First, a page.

Q&A with Dr. Ivan Oransky from Retraction Watch
In this interview, we talk to Ivan Oransky, co-founder of Retraction Watch, about retractions as a “window into the scientific process” and publishing ethics.
Ivan Oransky is co-founder of Retraction Watch as well as vice president and global editorial director of MedPage Today, and Distinguished Writer In Residence at New York University’s Arthur Carter Journalism Institute. He spent 2009 to 2013 as executive editor of Reuters Health. Previously, he was managing editor, online, of Scientific American. From 2002 to 2008, he worked for The Scientist, first as web editorial director (2002-2004) and then as deputy editor (2004-2008). He has written for publications including the Boston Globe, The Guardian, The Lancet, Nature, The New York Times, and Slate. He completed his BA at Harvard University.
- You started Retraction Watch as a blog in August 2010. Can you briefly describe how this idea was born?
My colleague Adam Marcus and I got together after having come across some very public cases of retractions, such as of faked data, where a researcher had 20 retractions at once, and I said what if we started a blog? I had been blogging at Embargo Watch at the time, and Adam said, sure. There are great stories behind a lot of these retractions, and the journals are not very transparent about the process or about the notices themselves. But we said let’s see what happens. We launched it in August of 2010 and very quickly it really took off. People started circulating the blog and it was great. Early on, Adam was quoted as saying we will blog once, a couple of times a month, we’ll find some interesting stories, our mothers will read it. Very quickly it became clear that there was a treasure trove of material and we were spending lots and lots of time on it, very happily and very gladly. It sort of reinforces itself when you write something that people find interesting. Then, someone sends you something else that is interesting and all of a sudden you have 100 stories and you only have time to do three or four.
- In your inaugural editorial of Retraction Watch, you describe retractions as a “window into the scientific process”. Can you elaborate on this notion for our readers?
The scientific process that we are really looking at is the self-correction part of science. Science I think is in the most part very proud of its self-correcting nature. It’s one of the few human endeavors that actually has a built-in self-correction mechanism. You look at politics, you look at others fields, they don’t really do this. So, that’s a good thing, but it doesn’t nearly work as well as what I think a lot of people would like us to think it does. Understanding how retractions, as one window into the self-correction process, work, or don’t work as the case may be, tells us a lot about how willing scientists are to make changes and retractions, and how willing journals and institutions are to admit mistakes. That’s a pretty powerful way to look at this human endeavor.
- Retraction Watch has grown quickly over the years and received funding in 2014 to build a database of retractions. How far along is the project and what will be the main use cases for this database?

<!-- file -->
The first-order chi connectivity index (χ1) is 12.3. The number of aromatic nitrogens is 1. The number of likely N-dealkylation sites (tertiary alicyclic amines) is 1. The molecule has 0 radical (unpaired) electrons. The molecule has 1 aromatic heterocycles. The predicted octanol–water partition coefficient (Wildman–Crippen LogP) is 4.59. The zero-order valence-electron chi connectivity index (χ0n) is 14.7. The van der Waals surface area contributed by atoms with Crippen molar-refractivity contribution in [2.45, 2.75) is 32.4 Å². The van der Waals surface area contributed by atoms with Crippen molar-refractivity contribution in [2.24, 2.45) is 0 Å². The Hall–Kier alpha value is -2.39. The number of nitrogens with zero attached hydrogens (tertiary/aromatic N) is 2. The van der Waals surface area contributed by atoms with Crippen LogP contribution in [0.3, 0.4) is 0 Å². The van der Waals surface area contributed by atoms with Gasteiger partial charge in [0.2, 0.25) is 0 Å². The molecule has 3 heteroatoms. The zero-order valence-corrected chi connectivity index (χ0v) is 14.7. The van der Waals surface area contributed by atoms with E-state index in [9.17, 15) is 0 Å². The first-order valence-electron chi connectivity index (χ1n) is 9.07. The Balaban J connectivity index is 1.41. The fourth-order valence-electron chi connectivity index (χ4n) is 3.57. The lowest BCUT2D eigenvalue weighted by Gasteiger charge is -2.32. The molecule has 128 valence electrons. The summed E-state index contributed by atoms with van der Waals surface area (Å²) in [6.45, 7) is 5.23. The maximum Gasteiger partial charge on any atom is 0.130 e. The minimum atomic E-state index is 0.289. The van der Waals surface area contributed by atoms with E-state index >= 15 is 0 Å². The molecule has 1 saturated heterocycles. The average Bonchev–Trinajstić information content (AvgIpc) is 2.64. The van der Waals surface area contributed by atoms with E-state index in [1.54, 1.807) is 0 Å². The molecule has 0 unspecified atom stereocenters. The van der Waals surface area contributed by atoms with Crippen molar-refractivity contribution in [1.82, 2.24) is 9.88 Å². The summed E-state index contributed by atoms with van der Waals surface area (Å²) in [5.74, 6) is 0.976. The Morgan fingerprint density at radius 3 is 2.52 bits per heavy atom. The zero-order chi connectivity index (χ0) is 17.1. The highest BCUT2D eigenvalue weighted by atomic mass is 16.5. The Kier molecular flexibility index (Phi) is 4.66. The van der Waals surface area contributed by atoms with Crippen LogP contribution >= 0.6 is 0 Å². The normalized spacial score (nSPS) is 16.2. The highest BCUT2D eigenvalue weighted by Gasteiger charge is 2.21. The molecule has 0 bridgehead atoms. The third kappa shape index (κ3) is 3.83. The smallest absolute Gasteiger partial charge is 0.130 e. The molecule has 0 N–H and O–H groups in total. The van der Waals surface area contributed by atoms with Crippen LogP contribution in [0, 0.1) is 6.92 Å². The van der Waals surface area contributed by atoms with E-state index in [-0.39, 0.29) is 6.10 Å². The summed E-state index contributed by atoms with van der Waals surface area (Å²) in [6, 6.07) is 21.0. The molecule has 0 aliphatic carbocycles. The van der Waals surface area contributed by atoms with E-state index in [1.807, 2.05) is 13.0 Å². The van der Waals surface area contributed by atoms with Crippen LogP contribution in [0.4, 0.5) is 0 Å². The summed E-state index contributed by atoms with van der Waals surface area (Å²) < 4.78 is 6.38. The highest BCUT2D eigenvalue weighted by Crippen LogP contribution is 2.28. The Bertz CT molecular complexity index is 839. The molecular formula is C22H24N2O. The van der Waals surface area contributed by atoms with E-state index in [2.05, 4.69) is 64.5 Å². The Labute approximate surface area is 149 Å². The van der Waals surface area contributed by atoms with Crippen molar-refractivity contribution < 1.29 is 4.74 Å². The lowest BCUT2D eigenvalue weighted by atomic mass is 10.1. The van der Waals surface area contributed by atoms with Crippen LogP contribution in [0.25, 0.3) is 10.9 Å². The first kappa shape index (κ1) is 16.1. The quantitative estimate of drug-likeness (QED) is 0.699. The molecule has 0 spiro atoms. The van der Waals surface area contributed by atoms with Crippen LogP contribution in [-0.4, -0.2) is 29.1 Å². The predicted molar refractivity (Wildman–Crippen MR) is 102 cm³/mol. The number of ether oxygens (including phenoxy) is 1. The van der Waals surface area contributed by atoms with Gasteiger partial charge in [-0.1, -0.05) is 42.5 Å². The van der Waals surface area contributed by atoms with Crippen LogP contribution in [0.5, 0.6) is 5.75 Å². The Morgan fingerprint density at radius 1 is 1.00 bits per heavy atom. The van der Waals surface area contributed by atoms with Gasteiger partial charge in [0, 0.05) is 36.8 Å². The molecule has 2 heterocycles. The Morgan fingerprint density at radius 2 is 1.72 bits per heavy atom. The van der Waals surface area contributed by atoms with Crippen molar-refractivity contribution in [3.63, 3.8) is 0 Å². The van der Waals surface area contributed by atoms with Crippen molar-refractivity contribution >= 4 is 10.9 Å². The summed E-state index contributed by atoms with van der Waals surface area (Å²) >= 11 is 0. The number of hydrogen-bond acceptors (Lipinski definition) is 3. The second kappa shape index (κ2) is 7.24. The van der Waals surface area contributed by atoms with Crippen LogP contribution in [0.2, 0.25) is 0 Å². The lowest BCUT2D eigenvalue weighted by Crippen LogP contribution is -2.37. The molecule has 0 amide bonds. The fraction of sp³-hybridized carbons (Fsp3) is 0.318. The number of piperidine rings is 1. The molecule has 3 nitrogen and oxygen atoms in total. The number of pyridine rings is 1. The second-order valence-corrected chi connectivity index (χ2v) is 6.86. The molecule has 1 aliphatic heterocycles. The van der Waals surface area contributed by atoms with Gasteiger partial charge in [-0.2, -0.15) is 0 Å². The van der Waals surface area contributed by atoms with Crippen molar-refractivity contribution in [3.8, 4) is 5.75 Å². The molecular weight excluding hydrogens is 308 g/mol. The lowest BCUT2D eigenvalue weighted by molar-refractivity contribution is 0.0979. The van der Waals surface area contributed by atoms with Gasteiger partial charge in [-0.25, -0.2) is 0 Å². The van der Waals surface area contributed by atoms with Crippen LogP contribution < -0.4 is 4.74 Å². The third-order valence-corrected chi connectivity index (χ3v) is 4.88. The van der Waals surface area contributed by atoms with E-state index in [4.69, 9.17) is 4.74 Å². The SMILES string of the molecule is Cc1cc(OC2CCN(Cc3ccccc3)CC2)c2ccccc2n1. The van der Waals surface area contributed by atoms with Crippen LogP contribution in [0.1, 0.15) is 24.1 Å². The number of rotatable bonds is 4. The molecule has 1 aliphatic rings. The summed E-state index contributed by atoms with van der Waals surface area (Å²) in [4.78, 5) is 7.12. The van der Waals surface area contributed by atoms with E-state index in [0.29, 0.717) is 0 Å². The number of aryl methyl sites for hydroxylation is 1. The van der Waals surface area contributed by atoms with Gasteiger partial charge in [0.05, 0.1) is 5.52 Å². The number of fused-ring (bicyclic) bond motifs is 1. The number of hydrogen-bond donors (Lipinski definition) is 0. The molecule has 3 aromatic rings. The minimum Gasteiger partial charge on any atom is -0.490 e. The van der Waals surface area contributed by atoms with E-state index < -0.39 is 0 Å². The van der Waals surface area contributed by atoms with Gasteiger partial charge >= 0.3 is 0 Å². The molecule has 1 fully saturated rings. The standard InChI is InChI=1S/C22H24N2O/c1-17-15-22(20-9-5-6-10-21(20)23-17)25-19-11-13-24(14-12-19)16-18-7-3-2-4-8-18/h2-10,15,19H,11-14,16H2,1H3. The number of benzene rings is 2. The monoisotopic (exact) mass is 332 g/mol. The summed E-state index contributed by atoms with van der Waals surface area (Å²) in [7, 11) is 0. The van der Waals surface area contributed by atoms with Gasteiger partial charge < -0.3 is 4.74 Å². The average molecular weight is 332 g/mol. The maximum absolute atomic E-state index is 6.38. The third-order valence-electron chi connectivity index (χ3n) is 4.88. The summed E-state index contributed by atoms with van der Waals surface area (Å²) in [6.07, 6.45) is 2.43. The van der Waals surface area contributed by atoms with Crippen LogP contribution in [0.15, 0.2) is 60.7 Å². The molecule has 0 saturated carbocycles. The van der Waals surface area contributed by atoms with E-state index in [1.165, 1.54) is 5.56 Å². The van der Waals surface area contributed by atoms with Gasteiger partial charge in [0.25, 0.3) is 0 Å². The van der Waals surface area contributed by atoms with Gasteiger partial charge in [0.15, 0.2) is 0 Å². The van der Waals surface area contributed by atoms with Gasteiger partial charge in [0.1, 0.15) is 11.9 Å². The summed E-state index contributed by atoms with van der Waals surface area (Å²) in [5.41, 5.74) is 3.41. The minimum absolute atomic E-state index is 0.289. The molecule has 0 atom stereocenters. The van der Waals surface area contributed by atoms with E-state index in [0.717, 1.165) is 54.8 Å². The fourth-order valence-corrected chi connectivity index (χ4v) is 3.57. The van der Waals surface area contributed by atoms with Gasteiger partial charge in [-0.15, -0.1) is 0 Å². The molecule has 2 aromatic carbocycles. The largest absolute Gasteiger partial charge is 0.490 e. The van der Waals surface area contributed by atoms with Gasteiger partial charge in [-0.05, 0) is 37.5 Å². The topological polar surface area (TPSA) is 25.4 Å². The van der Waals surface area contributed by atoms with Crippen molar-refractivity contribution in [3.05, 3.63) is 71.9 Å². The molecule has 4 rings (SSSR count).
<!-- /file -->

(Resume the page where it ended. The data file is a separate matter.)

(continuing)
In terms of the formal database, we are still working with the Centre for Open Science to design prototypes, and signed a memorandum of understanding last year. We are now working on what exactly the database will include, how it will be searchable, the kind of outputs, so that’s an ongoing process. In terms of the use cases, the ones we have always talked about is, firstly, that anyone who is planning on citing a paper or who is planning to look into a particular field will be able to search for papers in that field and see if any of them have been retracted. They will also hopefully be able to go backwards in time and get alerts whenever any of the papers they have previously cited have been retracted, so that will be particularly useful in analyses and systematic reviews. Also, the ability of people to do scholarship on retractions as a process. What trends are there? Are there fields that have more retractions? Are there reasons for retractions that are changing? All these things we see on an anecdotal basis as we report on them and the blog itself functions as a sort of database. It’s not 100% comprehensive, but we do categorize our posts. There’s another area, scholarship. There are a number of papers being written about retractions and taking a look at doing it in a systematic way. That’s something the database will allow people to do.
- Can you offer any insights into some key statistics so far? E.g. what is the prevalence of different types of unethical behavior?
That’s not really the process that we are following. In other words, we are not really building part of it and looking at it. We are going to build the whole scaffold and structure and put everything into it. There are interesting studies that have come out by other people that I can refer to. One is from 2012 by Fang, Steen and Casadevall who found two thirds of retractions are due to misconduct, which is more than we thought. And the reason why it turned out to be different than what we thought was that they actually went and looked at Retraction Watch coverage and coverage by other media so they could look at the real reason for retractions as opposed to the one the retraction notice said, or didn’t say in some cases. So, you could see a lot of the information was based on Retraction Watch and that says we are providing a lot to the ecosystem that wasn’t there before.